The beginner long jump task is to gather some information about the processor in our computer. The best place to retrieve this information is from the processor itself. The easiest way to obtain this information is to use Windows Management Instrumentation (WMI). My complete Windows PowerShell solution for event two is seen here.

BeginnerEvent2_Marcus.ps1

param([string]$Computer = "")
cls
if($Computer -eq ""){$Computer = get-content env:COMPUTERNAME}

$proc = Get-WmiObject win32_processor -computername $Computer

write-host "Strength evaluation for" $Computer -foregroundcolor green
write-host "Speed ..." -foregroundcolor yellow
if ($proc.MaxClockSpeed -ne $NULL)
    {$out = $proc.MaxClockSpeed}
else
    {$out = "unable to determine"}
write-host "MaxClockSpeed               :" $out -foregroundcolor yellow
if ($proc.L2CacheSize -ne $NULL)
    {$out = $proc.L2CacheSize}
else
    {$out = "unable to determine"}
write-host "L2CacheSize                 :"  $out -foregroundcolor yellow
if ($proc.L2CacheSpeed -ne $NULL)
    {$out = $proc.L2CacheSpeed}
else
    {$out = "unable to determine"}
write-host "L2CacheSpeed                :" $out -foregroundcolor yellow
if ($proc.L3CacheSize -ne $NULL)
    {$out = $proc.L3CacheSize}
else
    {$out = "unable to determine"}
write-host "L3CacheSize                 :"  $out -foregroundcolor yellow
if ($proc.L3CacheSpeed -ne $NULL)
    {$out = $proc.L3CacheSpeed}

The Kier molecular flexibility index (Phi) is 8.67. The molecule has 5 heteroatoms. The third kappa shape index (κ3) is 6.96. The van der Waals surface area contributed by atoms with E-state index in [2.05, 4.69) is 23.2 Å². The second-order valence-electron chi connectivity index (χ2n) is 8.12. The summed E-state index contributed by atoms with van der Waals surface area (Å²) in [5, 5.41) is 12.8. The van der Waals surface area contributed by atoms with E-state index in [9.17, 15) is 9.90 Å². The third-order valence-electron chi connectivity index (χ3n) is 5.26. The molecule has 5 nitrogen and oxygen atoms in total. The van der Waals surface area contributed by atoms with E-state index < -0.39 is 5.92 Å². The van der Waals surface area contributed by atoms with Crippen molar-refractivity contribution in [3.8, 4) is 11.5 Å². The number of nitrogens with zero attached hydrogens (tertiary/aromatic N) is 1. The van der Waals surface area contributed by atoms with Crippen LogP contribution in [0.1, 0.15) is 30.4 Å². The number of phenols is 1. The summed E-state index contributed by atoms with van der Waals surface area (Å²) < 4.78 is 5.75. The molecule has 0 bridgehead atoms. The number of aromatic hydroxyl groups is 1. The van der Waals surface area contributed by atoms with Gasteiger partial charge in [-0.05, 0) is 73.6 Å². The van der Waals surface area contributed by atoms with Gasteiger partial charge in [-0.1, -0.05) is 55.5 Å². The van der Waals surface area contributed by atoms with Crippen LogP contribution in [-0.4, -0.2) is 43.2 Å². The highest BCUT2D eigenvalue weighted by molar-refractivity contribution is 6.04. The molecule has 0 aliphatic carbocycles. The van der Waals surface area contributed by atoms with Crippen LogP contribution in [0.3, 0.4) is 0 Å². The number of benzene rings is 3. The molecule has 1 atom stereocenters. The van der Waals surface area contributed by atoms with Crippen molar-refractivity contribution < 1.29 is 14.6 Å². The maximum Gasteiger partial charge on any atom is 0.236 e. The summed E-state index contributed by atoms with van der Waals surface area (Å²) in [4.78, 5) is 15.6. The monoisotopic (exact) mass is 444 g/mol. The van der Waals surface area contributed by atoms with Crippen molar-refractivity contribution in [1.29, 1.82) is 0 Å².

else
    {$out = "unable to determine"}
write-host "L3CacheSpeed                :"  $out -foregroundcolor yellow
write-host "Strength ..." -foregroundcolor magenta
if ($proc.NumberOfCores -ne $NULL)
    {$out = $proc.NumberOfCores}
else
    {$out = "unable to determine"}
write-host "NumberOfCores               :" $out -foregroundcolor magenta
if ($proc.NumberOfLogicalProcessors -ne $NULL)
    {$out = $proc.NumberOfLogicalProcessors}
else
    {$out = "unable to determine"}
write-host "NumberOfLogicalProcessors   :" $out -foregroundcolor magenta
if ($proc.Name -ne $NULL)
    {$out = $proc.Name}
else
    {$out = "unable to determine"}
write-host "Name                        :" $out -foregroundcolor magenta
write-host "Agility ..." -foregroundcolor cyan
if ($proc.AddressWidth -ne $NULL)
    {$out = $proc.AddressWidth}
else
    {$out = "unable to determine"}
write-host "AddressWidth                :" $out -foregroundcolor cyan

To get the WMI information, use the Get-WmiObject cmdlet and point it toward the Win32_processor WMI class, andbingo!you get all the information you wanted to see (and a lot more).

All you have to do now is read the values you need and present them to the user. So we assign the object the name $proc and use this object to get the information needed. This is seen here:

$proc = Get-WmiObject win32_processor -computername $Computer

The next step is to check whether we could get the information via WMI. For example, we determine whether the attribute of the object is not equal to $NULL. If the attribute is null, which means either there is no value in that attribute or we could not read it, we tell the user that we were unable to determine the information.

Now just display what we found on the screen (using some different colors for the output to make it look good).